1590s, "to entice, seduce, lead astray" (from allegiance, family, etc.), from French débaucher "entice from work or duty," from Old French desbaucher "to lead astray," a word of uncertain origin.
Supposedly it is literally "to trim (wood) to make a beam" (from bauch "beam," from Frankish balk or some other Germanic source akin to English balk (n.)). The notion of "shaving" something away, perhaps, but the root is also said to be a word meaning "workshop," which gets toward the notion of "to lure someone off the job;" either way the sense evolution is unclear.
The more specific meaning "seduce from virtue or morality, corrupt the morals or principles of" is from c. 1600, especially "to corrupt with lewdness, seduce sexually," usually in reference to women. Intransitive sense "indulge in excess in sensual enjoyment" is from 1640s. As a noun, "a bout of excessive sensual pleasure," c. 1600.
"seduced or corrupted from duty or virtue, vitiated in morals or purity of character," 1590s, past-participle adjective from debauch (v.). Related: Debauchedness.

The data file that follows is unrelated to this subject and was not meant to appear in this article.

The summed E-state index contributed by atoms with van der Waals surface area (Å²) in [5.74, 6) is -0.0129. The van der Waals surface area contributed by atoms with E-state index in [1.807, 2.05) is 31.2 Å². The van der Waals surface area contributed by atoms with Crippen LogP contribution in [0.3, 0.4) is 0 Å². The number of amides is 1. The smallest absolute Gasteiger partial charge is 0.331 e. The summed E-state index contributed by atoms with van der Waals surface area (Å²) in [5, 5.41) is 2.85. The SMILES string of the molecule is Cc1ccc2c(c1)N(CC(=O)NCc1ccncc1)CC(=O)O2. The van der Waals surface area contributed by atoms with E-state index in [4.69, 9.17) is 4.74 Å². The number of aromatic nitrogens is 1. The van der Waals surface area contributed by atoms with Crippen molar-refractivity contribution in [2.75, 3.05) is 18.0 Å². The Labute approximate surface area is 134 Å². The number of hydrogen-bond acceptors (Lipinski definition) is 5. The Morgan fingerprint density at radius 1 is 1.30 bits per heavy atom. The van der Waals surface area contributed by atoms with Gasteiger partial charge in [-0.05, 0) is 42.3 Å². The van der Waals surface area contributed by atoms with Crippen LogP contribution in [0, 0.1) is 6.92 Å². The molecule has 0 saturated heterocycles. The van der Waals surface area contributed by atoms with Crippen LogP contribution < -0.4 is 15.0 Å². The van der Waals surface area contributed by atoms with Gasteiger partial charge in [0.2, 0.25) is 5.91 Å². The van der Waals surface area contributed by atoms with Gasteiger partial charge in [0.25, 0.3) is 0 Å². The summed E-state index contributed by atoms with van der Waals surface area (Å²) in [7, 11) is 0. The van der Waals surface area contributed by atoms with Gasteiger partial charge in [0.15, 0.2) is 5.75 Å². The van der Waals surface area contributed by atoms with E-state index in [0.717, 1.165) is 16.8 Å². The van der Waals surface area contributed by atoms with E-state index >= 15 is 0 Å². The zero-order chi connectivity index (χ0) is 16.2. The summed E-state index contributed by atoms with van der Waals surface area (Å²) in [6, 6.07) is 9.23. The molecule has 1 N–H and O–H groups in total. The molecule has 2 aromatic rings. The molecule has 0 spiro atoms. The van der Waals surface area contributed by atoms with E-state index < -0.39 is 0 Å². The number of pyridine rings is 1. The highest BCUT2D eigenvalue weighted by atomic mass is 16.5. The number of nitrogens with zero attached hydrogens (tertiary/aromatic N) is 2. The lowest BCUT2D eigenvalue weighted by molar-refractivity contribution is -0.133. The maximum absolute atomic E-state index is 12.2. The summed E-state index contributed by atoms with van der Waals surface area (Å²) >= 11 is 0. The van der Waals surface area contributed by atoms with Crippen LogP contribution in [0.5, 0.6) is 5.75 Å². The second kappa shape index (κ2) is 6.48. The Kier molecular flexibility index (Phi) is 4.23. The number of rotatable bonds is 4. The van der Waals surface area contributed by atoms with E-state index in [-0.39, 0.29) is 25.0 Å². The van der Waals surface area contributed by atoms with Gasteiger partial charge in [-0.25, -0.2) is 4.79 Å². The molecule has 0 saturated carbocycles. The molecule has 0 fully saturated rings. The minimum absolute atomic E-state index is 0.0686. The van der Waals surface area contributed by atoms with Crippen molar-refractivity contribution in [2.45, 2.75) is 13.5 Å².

"habitually lewd or profligate person, one addicted to vicious indulgence in sensual pleasures," 1660s, from French débauché "debauched (person)," noun use of past participle of debaucher (see debauch).
Debauchee, n. One who has so earnestly pursued pleasure that he has had the misfortune to overtake it. [Ambrose Bierce, "Devil's Dictionary," 1911]
large salamander of the Ohio and Mississippi rivers, 1812, supposedly so called for its ugliness. The meaning "reckless debauch, drunken frolic" is from 1889.
c. 1500, "act of adulterating; state of being debased by mixture with something else," generally of inferior quality, from Latin adulterationem (nominative adulteratio) "an adulteration, sophistication," noun of action from past-participle stem of adulterare "corrupt, falsify; debauch; commit adultery," from ad "to" (see ad-) + alterare "to alter" (see alter), though Watkins explains it as ad alterum "(approaching) another (unlawfully)." Meaning "a result of adulterating" is from 1650s.
Old English hær "hair, a hair," from Proto-Germanic *hēran (source also of Old Saxon, Old Norse, Old High German har, Old Frisian her, Dutch and German haar "hair"), perhaps from PIE *ghers- "to stand out, to bristle, rise to a point" (source also of Lithuanian šerys "bristle;" see horror).
Spelling influenced by Old Norse har and Old English haire "haircloth," from Old French haire, from Frankish *harja or some other Germanic source (see above). Hair-dye is from 1803. To let one's hair down "become familiar" is first recorded 1850. Homeopathic phrase hair of the dog (that bit you), remedy from the same thing that caused the malady, especially a drink on the morning after a debauch, 1540s in English, is in Pliny.